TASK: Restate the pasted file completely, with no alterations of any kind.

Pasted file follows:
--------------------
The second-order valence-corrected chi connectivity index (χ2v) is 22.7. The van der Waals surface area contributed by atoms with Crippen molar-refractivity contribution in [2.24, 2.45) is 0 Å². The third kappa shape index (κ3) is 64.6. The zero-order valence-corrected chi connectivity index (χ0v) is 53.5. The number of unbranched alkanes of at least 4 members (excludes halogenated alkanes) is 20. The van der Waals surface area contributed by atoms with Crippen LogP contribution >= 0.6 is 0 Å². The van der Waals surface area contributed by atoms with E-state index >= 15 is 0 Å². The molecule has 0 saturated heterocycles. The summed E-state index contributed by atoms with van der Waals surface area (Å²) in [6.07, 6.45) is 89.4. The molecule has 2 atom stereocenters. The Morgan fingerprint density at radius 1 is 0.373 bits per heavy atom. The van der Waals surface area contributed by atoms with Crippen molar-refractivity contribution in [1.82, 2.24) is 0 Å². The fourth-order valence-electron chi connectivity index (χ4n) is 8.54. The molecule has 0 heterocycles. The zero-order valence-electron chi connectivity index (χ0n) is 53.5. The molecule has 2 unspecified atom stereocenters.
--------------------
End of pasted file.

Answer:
The second-order valence-corrected chi connectivity index (χ2v) is 22.7. The van der Waals surface area contributed by atoms with Crippen molar-refractivity contribution in [2.24, 2.45) is 0 Å². The third kappa shape index (κ3) is 64.6. The zero-order valence-corrected chi connectivity index (χ0v) is 53.5. The number of unbranched alkanes of at least 4 members (excludes halogenated alkanes) is 20. The van der Waals surface area contributed by atoms with Crippen LogP contribution >= 0.6 is 0 Å². The van der Waals surface area contributed by atoms with E-state index >= 15 is 0 Å². The molecule has 0 saturated heterocycles. The summed E-state index contributed by atoms with van der Waals surface area (Å²) in [6.07, 6.45) is 89.4. The molecule has 2 atom stereocenters. The Morgan fingerprint density at radius 1 is 0.373 bits per heavy atom. The van der Waals surface area contributed by atoms with Crippen molar-refractivity contribution in [1.82, 2.24) is 0 Å². The fourth-order valence-electron chi connectivity index (χ4n) is 8.54. The molecule has 0 heterocycles. The zero-order valence-electron chi connectivity index (χ0n) is 53.5. The molecule has 2 unspecified atom stereocenters.